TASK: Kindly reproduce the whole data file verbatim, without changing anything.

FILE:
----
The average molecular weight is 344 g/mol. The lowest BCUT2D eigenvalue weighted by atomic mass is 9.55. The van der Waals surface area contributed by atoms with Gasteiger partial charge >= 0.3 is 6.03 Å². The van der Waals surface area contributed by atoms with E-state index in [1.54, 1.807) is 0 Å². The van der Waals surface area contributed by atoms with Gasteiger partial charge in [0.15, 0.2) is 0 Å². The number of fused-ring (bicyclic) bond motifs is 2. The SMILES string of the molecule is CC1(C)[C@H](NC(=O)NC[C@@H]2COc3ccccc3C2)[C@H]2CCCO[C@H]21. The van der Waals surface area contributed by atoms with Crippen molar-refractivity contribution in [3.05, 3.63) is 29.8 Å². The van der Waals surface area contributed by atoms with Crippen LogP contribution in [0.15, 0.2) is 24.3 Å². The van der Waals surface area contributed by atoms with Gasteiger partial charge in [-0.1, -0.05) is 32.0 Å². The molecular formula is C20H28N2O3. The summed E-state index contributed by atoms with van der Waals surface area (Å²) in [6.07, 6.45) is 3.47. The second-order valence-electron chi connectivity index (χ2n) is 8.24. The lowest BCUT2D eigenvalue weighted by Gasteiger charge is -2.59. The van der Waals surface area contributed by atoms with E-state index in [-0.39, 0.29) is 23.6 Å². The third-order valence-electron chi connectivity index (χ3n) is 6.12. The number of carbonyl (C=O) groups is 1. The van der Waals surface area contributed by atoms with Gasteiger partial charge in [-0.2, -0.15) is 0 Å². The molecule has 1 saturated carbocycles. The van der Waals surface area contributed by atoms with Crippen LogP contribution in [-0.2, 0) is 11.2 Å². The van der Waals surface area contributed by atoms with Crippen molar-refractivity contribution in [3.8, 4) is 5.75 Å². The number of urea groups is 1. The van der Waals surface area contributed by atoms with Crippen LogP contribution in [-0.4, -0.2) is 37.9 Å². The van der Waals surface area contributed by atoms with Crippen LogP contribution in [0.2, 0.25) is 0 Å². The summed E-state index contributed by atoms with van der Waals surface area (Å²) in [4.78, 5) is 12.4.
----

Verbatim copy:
The average molecular weight is 344 g/mol. The lowest BCUT2D eigenvalue weighted by atomic mass is 9.55. The van der Waals surface area contributed by atoms with Gasteiger partial charge >= 0.3 is 6.03 Å². The van der Waals surface area contributed by atoms with E-state index in [1.54, 1.807) is 0 Å². The van der Waals surface area contributed by atoms with Gasteiger partial charge in [0.15, 0.2) is 0 Å². The number of fused-ring (bicyclic) bond motifs is 2. The SMILES string of the molecule is CC1(C)[C@H](NC(=O)NC[C@@H]2COc3ccccc3C2)[C@H]2CCCO[C@H]21. The van der Waals surface area contributed by atoms with Crippen molar-refractivity contribution in [3.05, 3.63) is 29.8 Å². The van der Waals surface area contributed by atoms with Crippen LogP contribution in [0.15, 0.2) is 24.3 Å². The van der Waals surface area contributed by atoms with Gasteiger partial charge in [-0.1, -0.05) is 32.0 Å². The molecular formula is C20H28N2O3. The summed E-state index contributed by atoms with van der Waals surface area (Å²) in [6.07, 6.45) is 3.47. The second-order valence-electron chi connectivity index (χ2n) is 8.24. The lowest BCUT2D eigenvalue weighted by Gasteiger charge is -2.59. The van der Waals surface area contributed by atoms with E-state index in [-0.39, 0.29) is 23.6 Å². The third-order valence-electron chi connectivity index (χ3n) is 6.12. The number of carbonyl (C=O) groups is 1. The van der Waals surface area contributed by atoms with Gasteiger partial charge in [-0.2, -0.15) is 0 Å². The molecule has 1 saturated carbocycles. The van der Waals surface area contributed by atoms with Crippen LogP contribution in [-0.2, 0) is 11.2 Å². The van der Waals surface area contributed by atoms with Crippen molar-refractivity contribution in [3.8, 4) is 5.75 Å². The number of urea groups is 1. The van der Waals surface area contributed by atoms with Crippen LogP contribution in [-0.4, -0.2) is 37.9 Å². The van der Waals surface area contributed by atoms with Crippen LogP contribution in [0.2, 0.25) is 0 Å². The summed E-state index contributed by atoms with van der Waals surface area (Å²) in [4.78, 5) is 12.4.